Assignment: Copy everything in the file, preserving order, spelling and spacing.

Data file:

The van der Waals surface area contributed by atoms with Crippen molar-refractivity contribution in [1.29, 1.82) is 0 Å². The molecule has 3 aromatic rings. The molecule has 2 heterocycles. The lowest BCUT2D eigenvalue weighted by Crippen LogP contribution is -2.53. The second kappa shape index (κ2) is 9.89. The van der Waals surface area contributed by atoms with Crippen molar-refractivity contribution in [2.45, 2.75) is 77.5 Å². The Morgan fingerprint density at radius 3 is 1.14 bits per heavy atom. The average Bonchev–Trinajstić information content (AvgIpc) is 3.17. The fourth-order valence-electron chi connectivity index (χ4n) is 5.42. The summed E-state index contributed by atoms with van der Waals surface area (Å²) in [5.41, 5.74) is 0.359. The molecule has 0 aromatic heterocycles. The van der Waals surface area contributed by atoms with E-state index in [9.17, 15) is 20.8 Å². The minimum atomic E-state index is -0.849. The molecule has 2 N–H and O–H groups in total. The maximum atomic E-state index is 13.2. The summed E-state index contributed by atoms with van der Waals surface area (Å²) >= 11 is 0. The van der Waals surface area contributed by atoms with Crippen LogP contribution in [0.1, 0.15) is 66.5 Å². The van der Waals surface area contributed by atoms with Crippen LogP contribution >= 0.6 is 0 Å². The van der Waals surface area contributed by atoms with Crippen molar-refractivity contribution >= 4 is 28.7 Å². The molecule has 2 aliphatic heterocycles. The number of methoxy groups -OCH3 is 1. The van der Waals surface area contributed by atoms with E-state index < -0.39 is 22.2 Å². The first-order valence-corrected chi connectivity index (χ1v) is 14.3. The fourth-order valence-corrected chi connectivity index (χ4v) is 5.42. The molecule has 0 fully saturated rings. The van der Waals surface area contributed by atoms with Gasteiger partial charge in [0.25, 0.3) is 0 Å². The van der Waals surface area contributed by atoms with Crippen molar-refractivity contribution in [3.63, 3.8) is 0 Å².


The van der Waals surface area contributed by atoms with Crippen molar-refractivity contribution in [1.29, 1.82) is 0 Å². The molecule has 3 aromatic rings. The molecule has 2 heterocycles. The lowest BCUT2D eigenvalue weighted by Crippen LogP contribution is -2.53. The second kappa shape index (κ2) is 9.89. The van der Waals surface area contributed by atoms with Crippen molar-refractivity contribution in [2.45, 2.75) is 77.5 Å². The Morgan fingerprint density at radius 3 is 1.14 bits per heavy atom. The average Bonchev–Trinajstić information content (AvgIpc) is 3.17. The fourth-order valence-electron chi connectivity index (χ4n) is 5.42. The summed E-state index contributed by atoms with van der Waals surface area (Å²) in [5.41, 5.74) is 0.359. The molecule has 0 aromatic heterocycles. The van der Waals surface area contributed by atoms with E-state index in [9.17, 15) is 20.8 Å². The minimum atomic E-state index is -0.849. The molecule has 2 N–H and O–H groups in total. The maximum atomic E-state index is 13.2. The summed E-state index contributed by atoms with van der Waals surface area (Å²) >= 11 is 0. The van der Waals surface area contributed by atoms with Crippen LogP contribution in [0.1, 0.15) is 66.5 Å². The van der Waals surface area contributed by atoms with Crippen LogP contribution >= 0.6 is 0 Å². The van der Waals surface area contributed by atoms with Crippen molar-refractivity contribution >= 4 is 28.7 Å². The molecule has 2 aliphatic heterocycles. The number of methoxy groups -OCH3 is 1. The van der Waals surface area contributed by atoms with E-state index < -0.39 is 22.2 Å². The first-order valence-corrected chi connectivity index (χ1v) is 14.3. The fourth-order valence-corrected chi connectivity index (χ4v) is 5.42. The molecule has 0 fully saturated rings. The van der Waals surface area contributed by atoms with Gasteiger partial charge in [0.25, 0.3) is 0 Å². The van der Waals surface area contributed by atoms with Crippen molar-refractivity contribution in [3.63, 3.8) is 0 Å².